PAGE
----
Autonomous Electric Vehicle Donation Will Boost Research Opportunities in Western | WMU News

Contact: Erin Flynn

Kalamazoo, Mich.—While the technology is autonomous, the donation of the Origo Auto-Pod will put Western Michigan University in the driver’s seat for groundbreaking research.

Aurigo International plc, a global leader in transportation technology, donated a four-seater electric autonomous vehicle to the Western Energy Efficient and Autonomous Vehicle (EEAV) Lab, providing students with a proven platform for practical learning and research opportunities.

“We have been working with Aurigo since the first Michigan Mobility Challenge in 2018, where two auto-pods were operated on WMU’s campus in collaboration with several other companies,” says Dr. Zach Asheri, Assistant Professor of Mechanical and Aerospace Engineering and EEAV Lab Director. “With this donation, we are able to expand the ongoing efforts at WMU in electric and autonomous vehicle research, education, and technology commercialization.”

“Autonomous technology is expanding rapidly and, if we are going to meet industry potential, we need to build a pipeline of talent,” says David KeeneCEO of Origo International Plc. “This partnership with Western Michigan University is another example of business and academia coming together to explore new solutions, and we are delighted[that]Auto-Pod will bring real-world technology to students’ fingertips.”

New research opportunities will keep Western students at the fore of emerging technologies and set them up for success in the sustainable energy sector.

“It will hopefully accelerate their journey in this area as well as embed our brand and our technology into their way of thinking going forward,” Keene says.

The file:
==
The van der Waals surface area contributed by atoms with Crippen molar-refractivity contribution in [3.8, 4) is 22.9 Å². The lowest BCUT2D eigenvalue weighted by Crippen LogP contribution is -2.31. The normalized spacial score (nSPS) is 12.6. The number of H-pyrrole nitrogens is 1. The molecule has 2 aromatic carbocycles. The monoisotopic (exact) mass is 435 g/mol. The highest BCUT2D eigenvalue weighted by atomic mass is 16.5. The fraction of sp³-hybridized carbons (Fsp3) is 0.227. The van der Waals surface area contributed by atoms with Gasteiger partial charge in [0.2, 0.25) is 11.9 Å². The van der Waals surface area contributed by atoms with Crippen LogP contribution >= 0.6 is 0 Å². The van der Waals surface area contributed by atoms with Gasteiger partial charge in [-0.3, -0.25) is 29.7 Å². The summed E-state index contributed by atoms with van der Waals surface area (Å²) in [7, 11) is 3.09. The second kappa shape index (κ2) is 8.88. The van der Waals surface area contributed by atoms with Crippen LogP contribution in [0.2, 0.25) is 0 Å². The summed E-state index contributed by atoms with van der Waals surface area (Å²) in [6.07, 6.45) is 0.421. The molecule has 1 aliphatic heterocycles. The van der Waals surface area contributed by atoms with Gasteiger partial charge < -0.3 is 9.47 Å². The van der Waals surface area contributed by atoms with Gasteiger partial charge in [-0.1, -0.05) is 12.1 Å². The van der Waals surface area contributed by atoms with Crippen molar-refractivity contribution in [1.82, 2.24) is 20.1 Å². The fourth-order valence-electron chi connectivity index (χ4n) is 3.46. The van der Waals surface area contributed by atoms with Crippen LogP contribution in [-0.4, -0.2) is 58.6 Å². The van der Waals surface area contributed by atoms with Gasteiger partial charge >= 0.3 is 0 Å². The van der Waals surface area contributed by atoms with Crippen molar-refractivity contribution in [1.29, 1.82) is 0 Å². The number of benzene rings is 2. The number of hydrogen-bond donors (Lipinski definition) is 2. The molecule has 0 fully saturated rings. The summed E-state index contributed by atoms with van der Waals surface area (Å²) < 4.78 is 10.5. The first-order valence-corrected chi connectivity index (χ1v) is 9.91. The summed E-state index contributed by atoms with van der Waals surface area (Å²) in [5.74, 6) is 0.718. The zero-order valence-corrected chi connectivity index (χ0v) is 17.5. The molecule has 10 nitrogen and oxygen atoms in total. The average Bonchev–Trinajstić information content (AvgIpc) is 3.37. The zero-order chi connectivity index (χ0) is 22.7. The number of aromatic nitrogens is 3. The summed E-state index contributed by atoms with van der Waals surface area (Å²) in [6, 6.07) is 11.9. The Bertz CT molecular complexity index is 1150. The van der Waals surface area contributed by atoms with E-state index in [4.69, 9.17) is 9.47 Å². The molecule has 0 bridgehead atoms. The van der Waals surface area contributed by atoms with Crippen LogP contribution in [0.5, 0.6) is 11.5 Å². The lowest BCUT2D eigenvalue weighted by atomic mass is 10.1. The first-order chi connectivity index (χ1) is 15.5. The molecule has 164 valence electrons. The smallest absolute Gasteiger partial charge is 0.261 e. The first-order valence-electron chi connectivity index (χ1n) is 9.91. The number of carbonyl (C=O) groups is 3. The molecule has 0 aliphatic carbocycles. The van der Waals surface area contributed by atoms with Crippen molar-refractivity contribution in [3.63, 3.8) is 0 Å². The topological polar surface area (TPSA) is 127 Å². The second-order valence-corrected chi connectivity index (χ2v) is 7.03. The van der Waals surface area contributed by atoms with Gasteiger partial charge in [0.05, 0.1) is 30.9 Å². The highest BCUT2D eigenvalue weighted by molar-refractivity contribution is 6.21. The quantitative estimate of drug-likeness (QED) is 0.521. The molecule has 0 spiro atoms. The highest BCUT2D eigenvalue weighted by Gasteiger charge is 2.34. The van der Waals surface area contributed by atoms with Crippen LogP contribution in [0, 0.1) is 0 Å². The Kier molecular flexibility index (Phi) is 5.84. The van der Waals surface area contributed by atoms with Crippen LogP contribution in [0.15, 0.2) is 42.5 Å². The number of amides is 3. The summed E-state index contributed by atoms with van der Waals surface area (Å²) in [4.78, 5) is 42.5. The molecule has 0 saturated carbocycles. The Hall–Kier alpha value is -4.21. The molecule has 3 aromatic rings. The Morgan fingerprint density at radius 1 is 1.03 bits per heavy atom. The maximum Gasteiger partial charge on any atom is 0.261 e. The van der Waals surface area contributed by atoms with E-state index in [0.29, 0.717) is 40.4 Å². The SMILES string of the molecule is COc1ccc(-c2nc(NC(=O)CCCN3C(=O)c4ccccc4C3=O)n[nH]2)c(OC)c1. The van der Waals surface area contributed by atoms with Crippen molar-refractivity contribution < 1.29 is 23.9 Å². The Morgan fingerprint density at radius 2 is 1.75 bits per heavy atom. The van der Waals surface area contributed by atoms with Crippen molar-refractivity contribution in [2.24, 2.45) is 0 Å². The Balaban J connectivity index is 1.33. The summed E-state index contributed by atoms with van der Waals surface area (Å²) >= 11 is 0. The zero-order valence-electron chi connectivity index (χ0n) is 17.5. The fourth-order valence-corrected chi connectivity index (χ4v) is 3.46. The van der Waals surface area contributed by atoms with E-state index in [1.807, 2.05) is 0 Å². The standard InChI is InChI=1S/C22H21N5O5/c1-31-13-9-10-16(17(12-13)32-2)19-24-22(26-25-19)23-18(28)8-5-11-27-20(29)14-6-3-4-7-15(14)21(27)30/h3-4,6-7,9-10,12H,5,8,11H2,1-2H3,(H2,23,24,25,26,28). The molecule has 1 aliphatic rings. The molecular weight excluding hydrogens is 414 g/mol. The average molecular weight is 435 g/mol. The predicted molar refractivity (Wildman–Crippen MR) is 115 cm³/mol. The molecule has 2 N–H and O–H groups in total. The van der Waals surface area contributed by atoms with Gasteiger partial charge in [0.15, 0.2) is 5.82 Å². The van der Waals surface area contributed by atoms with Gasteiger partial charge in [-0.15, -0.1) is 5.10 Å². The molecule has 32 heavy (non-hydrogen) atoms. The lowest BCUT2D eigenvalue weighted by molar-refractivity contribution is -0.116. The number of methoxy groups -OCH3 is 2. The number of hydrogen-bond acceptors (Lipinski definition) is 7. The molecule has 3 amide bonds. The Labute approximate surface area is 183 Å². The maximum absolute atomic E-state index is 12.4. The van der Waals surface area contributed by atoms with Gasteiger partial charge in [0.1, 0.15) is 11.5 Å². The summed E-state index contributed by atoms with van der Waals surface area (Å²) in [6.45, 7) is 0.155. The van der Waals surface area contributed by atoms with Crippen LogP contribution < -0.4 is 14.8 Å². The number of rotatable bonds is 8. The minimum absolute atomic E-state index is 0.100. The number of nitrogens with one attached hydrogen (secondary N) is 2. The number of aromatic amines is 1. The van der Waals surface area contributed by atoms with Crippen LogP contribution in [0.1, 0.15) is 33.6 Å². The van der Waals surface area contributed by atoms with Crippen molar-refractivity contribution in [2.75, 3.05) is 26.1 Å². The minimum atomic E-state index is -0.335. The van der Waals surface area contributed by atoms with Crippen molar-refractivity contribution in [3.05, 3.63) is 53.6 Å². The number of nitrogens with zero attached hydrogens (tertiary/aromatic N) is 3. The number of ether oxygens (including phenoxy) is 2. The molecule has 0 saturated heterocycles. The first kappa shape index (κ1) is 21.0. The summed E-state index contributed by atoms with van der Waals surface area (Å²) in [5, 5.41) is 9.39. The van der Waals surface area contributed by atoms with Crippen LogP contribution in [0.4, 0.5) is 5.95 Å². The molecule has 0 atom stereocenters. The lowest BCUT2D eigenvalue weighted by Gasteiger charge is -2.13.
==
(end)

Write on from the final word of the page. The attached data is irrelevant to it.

set for success

Western’s EEAV Lab actively strives to achieve sustainable and safe automotive transportation through research and development. Under Asher’s direction, the laboratory has established existing partnerships with industry, government, national laboratories and other universities to develop and commercialize key technologies in this area, including autonomous vehicle infrastructure, adverse weather perception, resilience engineering and energy efficient operating techniques. is of.

With a limited talent pool in the autonomous and electric vehicle space—collectively known as mobility—and the rapid pace at which technology changes, such partnerships are able to rapidly incorporate critical skills into student education and training. manufactures. Western has existing interdisciplinary courses in Electric Vehicle and Autonomous Vehicle Engineering for undergraduate and graduate students to prepare graduates to enter the mobility workforce.

“Western’s commitment to advancing transportation sustainability and safety is demonstrated by our continued research and development in mobility, electric vehicles and autonomous vehicles, and the faculty’s efforts to enhance curriculum offerings,” says Dr. Steve ButtDean of the College of Engineering and Applied Sciences. “Our goal is to be a leader in the research, education and commercialization of these advances.”

“We believe that such public and private partnerships will lead to widespread adoption of autonomous technology,” says tenil houstonVice President of Strategy and Operations for Origo North America. “Enabling students to gain hands-on experience with our tried and tested platform will provide a strong starting point from which to build and grow.”

The Auto-Pod was on display at the ITS World Congress in Los Angeles in September before taking a 2,150-mile road trip to the Western Campus. Driven by a desire to build a talent pool and raise awareness of this growing industry, Origo International plc has also provided vehicles for the Coventry Transport Museum in the UK and the National Museum of Scotland in Edinburgh.

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